Frame Grabber is Acquired

Frame Grabber App Icon

Frame Grabber has been acquired.

First things first: The app remains on the App Store. As of version 1.5, it is being published under a new owner. The GitHub repo stays open-source as it has since day one. Back in 2018, I made the promise of keeping the app open source as a gift to the community and I will be following through with that promise.

This has been a wild ride! After 5 years on the App Store, I felt it was time. I’ve babied the project from start to finish. It started out just for myself, I made it to take better pictures of my dumb hobbies. Back then, I had an idea but no experience in making an app. So I sat down and got to work. Who knew that I would become a professional iOS developer based on everything I learned here?

The project ends on a high note for me. The app has thousands of daily downloads, tens of thousands of daily active users, and a 4.8 star rating world-wide. It’s a good app, it solves a real problem, and it does it really well. It couldn’t be a better time to move on.

How it Happened

I wasn’t actually looking to sell, the opportunity presented itself. About a month ago, I got an email from somebody interested in acquiring the app. After some back and forth, we arrived at an agreement and I said yes. I didn’t make the decision lightly, I slept on it, I asked my friends for advice. The final offer was significant and, well, simply too hard to pass up. It makes a lot of things a lot easier to put it that way.

I’ve never sold an app. With Frame Grabber, I wanted to learn how to make an app from start to finish and here I am: at the finish line. So I got to figure out that part as well, just one part of the journey. I sat down and read up on everything I needed to know. There’s contracts, taxes, weird laws, and more paperwork to consider. Especially when selling internationally. But it was fun learning about those things. Yes, I said fun!


I can sum it up in two points:

Time: I haven’t had much time to improve the app recently. Pretty simple. Time is limited besides full-time work, friends, and extensive hobbies. As the user base grew, feature requests kept accumulating. Putting something out there and having people depend on it, is a responsibility. Users count on me as the developer and I started to feel guilty by not honoring that to the extent it deserves.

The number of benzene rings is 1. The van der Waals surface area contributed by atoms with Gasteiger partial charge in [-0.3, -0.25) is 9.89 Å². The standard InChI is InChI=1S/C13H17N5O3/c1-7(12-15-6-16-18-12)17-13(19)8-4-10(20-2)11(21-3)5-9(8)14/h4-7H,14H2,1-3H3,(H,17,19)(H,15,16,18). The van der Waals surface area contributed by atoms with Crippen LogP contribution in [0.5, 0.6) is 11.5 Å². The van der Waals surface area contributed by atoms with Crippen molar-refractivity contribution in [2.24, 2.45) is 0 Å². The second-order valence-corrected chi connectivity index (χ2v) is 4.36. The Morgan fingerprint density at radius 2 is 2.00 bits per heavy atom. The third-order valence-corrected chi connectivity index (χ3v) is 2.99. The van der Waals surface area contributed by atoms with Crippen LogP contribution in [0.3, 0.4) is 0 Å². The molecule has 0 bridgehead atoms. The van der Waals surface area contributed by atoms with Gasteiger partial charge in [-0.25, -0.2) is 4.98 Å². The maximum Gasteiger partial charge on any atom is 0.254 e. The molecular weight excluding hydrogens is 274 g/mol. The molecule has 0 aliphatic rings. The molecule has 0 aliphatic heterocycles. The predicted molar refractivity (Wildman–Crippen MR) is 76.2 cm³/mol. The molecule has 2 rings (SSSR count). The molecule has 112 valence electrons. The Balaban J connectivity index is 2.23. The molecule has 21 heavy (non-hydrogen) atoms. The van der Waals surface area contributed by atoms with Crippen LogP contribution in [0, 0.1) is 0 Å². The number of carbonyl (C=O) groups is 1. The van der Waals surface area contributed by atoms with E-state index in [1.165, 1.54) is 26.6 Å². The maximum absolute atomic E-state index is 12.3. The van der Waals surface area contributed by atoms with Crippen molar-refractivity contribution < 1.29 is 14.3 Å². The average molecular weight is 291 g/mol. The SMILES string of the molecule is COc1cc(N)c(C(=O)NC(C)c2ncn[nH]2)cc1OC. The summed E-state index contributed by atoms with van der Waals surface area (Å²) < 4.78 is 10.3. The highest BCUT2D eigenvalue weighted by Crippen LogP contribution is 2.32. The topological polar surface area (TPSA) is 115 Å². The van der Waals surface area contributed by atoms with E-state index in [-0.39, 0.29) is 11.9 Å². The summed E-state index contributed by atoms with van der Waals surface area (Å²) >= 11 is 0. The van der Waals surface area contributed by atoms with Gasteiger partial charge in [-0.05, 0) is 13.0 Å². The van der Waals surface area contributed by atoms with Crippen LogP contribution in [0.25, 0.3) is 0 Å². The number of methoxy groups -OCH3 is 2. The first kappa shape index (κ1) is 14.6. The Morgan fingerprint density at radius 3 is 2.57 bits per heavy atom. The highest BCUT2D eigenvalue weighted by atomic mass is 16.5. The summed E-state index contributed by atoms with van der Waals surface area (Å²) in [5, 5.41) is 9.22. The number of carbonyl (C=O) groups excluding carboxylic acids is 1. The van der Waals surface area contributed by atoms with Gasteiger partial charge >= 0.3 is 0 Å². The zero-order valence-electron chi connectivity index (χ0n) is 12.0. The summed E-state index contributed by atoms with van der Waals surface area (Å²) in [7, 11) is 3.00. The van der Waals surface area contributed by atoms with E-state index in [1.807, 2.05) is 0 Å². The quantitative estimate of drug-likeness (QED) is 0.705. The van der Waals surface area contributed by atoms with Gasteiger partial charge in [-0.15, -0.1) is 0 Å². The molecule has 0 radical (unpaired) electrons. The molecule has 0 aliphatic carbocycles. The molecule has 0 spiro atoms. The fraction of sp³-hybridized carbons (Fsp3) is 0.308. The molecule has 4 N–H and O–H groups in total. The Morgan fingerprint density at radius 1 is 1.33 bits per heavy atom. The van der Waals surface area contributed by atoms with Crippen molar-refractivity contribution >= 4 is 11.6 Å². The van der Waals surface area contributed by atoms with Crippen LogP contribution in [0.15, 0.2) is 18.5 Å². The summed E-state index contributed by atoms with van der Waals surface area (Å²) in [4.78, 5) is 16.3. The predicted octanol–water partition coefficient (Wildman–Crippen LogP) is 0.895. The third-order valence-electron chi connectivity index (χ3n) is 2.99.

Looking Ahead: 5 years is a long time. I have felt ready to move on for some time. My journey does not end here, there are new and bigger challenges waiting for me. I want to make a new app again, start from scratch! I think about that a lot. Finding a new home for Frame Grabber would give me the necessary focus to follow through with a new app.

What About Users

What would the acquisition mean for existing users? This was the biggest question for me and the one that made me hesitate the most.

Frame Grabber is a very accessible app, in every meaning of that word. It is free of charge (it finances itself through donations). It is privacy-friendly. It is open-source. And it is super easy to use. This, in part, is why users love it so much. “Trust” is a word that comes up a lot when people send in their feedback.

I definitely did not want to betray that trust.

At the same time, the app would change, that is a given. First, I guessed Frame Grabber would stop being free and switch to a subscription-model to recover the acquisition investment and increase profits. Second, I knew there is a good chance that the app and its features would significantly change.

The first point is fine I figured: Users constantly urge me to charge for the app outside of donations. Going subscription would not be a problem.

I was ambivalent about the second point: As I said, users depend on the app. For their hobbies and even professionally. The app is so well-received because I’ve spent countless hours iterating on the main use case. I had taken great care to design the UX. Going in a completely new direction here could mean disappointing users.

I did sit down with the future owner to discuss the future of the app. I had a great feeling this was the right direction. But in the end it didn’t matter. It simply clicked for me: I did not want and could not make any restrictions in any way. Why should I? The app is now theirs to do as they please. I mean, that’s the point of buying something, right?

I had to let go. And I did.

The End

As soon as the process was done, everything felt right. I felt relief. And excitement. And pride. I made a product out of nothing. And I sold it!

So long, Frame Grabber. A wild ride from start to finish.

Along the way, I discovered my dream career: I want to create products for people.